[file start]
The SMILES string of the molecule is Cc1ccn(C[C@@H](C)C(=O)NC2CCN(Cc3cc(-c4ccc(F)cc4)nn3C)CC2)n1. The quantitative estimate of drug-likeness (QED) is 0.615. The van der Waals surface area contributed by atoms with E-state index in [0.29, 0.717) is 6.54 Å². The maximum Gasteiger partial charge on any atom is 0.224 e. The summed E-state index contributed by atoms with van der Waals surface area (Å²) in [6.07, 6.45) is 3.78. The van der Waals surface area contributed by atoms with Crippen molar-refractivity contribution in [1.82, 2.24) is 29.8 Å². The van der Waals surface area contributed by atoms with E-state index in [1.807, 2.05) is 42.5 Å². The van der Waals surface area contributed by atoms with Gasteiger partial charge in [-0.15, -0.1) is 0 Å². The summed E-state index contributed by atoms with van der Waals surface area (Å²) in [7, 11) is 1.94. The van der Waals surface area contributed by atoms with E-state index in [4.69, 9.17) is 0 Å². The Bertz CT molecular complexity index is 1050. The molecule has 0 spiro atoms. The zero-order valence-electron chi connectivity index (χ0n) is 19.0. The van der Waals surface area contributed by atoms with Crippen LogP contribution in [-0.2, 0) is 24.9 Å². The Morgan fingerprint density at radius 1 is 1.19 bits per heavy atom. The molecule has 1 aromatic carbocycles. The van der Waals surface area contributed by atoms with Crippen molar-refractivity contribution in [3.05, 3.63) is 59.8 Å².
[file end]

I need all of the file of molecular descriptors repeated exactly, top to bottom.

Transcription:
The SMILES string of the molecule is Cc1ccn(C[C@@H](C)C(=O)NC2CCN(Cc3cc(-c4ccc(F)cc4)nn3C)CC2)n1. The quantitative estimate of drug-likeness (QED) is 0.615. The van der Waals surface area contributed by atoms with E-state index in [0.29, 0.717) is 6.54 Å². The maximum Gasteiger partial charge on any atom is 0.224 e. The summed E-state index contributed by atoms with van der Waals surface area (Å²) in [6.07, 6.45) is 3.78. The van der Waals surface area contributed by atoms with Crippen molar-refractivity contribution in [1.82, 2.24) is 29.8 Å². The van der Waals surface area contributed by atoms with E-state index in [1.807, 2.05) is 42.5 Å². The van der Waals surface area contributed by atoms with Gasteiger partial charge in [-0.15, -0.1) is 0 Å². The summed E-state index contributed by atoms with van der Waals surface area (Å²) in [7, 11) is 1.94. The van der Waals surface area contributed by atoms with E-state index in [4.69, 9.17) is 0 Å². The Bertz CT molecular complexity index is 1050. The molecule has 0 spiro atoms. The zero-order valence-electron chi connectivity index (χ0n) is 19.0. The van der Waals surface area contributed by atoms with Crippen LogP contribution in [-0.2, 0) is 24.9 Å². The Morgan fingerprint density at radius 1 is 1.19 bits per heavy atom. The molecule has 1 aromatic carbocycles. The van der Waals surface area contributed by atoms with Crippen molar-refractivity contribution in [3.05, 3.63) is 59.8 Å².